by Gary McHale - The Regional
November 2, 2011
This story has two aspects to it. First, did the county legally sever land? Second, did the people involved pay the proper Land Transfer Tax and/or Income Tax as a result of the transfer? In 2009, a property owner who owned 100 acres of land with a house applied to the county to have the home severed. The county approved the severance with the condition that the property be sold to a farmer who had additional farms with homes on them.
In this deal the property owner and farmer both used the same law firm - McCarthy & Fowler out of Hagersville. All transfers were signed the same day - June 16, 2009.
In an email from Mr. McCarthy he acknowledged that "the property owner in this transaction was not permitted to sever his house... Since it is well known to the County that the Sheppard family uses their personal name as well as their Corporate name to carry on the family farming operation, it was therefore not felt necessary to have this farm transferred into the Sheppards' personal names and then subsequently transferred to the Corporation... I might also point out as a matter of interest, that from a legal perspective I see no reason why Sheppard would not have been able to apply for this severance in his own name... However, in this case it was decided to apply in the name of the seller."
In short, legally the property owner didn't qualify and therefore could not apply for severance but because the buyer is well known to the County the legal nuances were overlooked to make it easier. I guess what is suggested is that the letter of the law wasn't obeyed but the spirit was. The question is whether the County wilfully overlooks the legal nuances for everyone else or just with families well known to the County?
The second question is why not just obey the law and transfer the property legally? The answer appears to be twofold. First, no one would be willing to transfer ownership of their land (including their home) into someone else's name in the hopes the person will transfer the home back after severance is granted which takes months to do. Second, there are tax implications regarding both land transfer tax and income tax - farm land has special income tax breaks that homes do not.
The 100 acres and home were purchased for $135,000. According to McCarthy the assessment value of the land portion was $165,400 and the home was $159,600 for a total of $325,000 at the time of the sale. After the 100 acres and home were transferred into the farm corporation, 1 acre and the home was transferred back for $1.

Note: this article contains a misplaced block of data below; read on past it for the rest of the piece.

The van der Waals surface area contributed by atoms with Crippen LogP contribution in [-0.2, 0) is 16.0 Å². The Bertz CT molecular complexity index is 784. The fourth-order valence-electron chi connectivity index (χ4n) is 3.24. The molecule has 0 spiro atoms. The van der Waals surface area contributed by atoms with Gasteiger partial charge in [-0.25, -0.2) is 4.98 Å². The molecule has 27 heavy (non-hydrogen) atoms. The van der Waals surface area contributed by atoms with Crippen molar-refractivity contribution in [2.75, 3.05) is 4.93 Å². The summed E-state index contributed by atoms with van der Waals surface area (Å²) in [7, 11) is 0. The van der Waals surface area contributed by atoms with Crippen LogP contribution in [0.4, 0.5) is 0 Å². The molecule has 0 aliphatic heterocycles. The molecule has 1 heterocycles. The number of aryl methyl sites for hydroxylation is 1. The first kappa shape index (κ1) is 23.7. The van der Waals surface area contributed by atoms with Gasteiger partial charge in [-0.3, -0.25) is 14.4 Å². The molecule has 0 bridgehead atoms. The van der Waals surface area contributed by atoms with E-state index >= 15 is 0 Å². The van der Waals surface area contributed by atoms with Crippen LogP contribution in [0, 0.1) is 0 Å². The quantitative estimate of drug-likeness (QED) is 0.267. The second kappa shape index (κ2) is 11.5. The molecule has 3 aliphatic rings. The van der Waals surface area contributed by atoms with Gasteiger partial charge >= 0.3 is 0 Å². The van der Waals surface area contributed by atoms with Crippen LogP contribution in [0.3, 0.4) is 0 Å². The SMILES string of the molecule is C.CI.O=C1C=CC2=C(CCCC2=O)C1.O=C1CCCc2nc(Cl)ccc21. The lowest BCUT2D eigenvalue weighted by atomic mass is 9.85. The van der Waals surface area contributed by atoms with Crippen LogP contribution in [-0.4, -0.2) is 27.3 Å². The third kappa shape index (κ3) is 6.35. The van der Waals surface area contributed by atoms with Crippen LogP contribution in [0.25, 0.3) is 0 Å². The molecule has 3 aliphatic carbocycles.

Instead of paying land transfer tax on $325,000 which would be $3,375 the tax was paid on $135,000 which was $1,070 - a savings of $2,305 on the first part of the transaction. The second transaction was valued at $1 thus no tax was paid, whereby if that transaction was valued at $159,600 the tax would be $1,346 - total savings on taxes from both transactions was $3,651.
I spoke with the Ontario Ministry of Finance about this transfer to get their feedback. They acknowledged that the whole transaction must be considered when calculating land transfer tax. I gave them the exact example that occurred in this case and they replied that if the original sale included any condition to transfer back any land then that consideration in the sale would have to be at fair market value.
In the Ontario Land Transfer Act this is worded, "the amount expressed in money of any consideration given or to be given for the conveyance [selling of the property]." In this case the seller is receiving $135,000 plus one acre and a home as stated in the sale's agreement.
McCarthy claimed the "only consideration which passed between the buyer and seller in this transaction was the $135,000 purchase price for the farmland. There was no intention that the purchaser acquire any interest in the farmhouse. The farmhouse was only in the purchaser's name for 31 minutes..."
Of course this isn't completely true. The buyer filled out the paperwork as someone with legal interest in the farmhouse in order to get the severance. You can't have it both ways unless you are in Haldimand where the rules are not followed. Also, the farmhouse was only in the buyer's hands for 31 minutes because the laws were not followed in the first place - had the laws been obeyed the property would have been in the buyer's hands for months.
While McCarthy stated, "The agreement stipulates that... the buyer apply for and obtain a consent to sever the house..." this never happened because it was the seller who didn't qualify who applied for the severance.
In fact, the buyer (Sheppland Farms Inc.) didn't qualify either. McCarthy stated that 5105 Rainham Road was the address where the buyer owned another farm with a home that would have qualified it for this severance. However, Sheppland Farms had already received approval to sever 5105 Rainham Road and exercised that severance on March 24, 2009. This means it didn't qualify in June of 2009 to sever the property which is the subject of this story.
Furthermore, such transactions would have Federal Income Tax implications by causing Capital Gains Tax on the various parties. The property owner pays Capital Gains on the difference between the $135,000 and what he bought the land for and not on an assessed value of $325,000. Since he buys back the home for $1 there is no Capital Gains for the corporation and the owner is now free to sell his home a second time for any amount he wants without any Capital Gains because primary residents are exempt from this tax.
Sheppland Farms Inc. has done this several times in Haldimand and as of Aug. 9, 2011 has a request before council to sever another property. You can be assured they will get it whether or not they qualify.
The law is designed to ensure everyone is equal not that well known people have special privileges.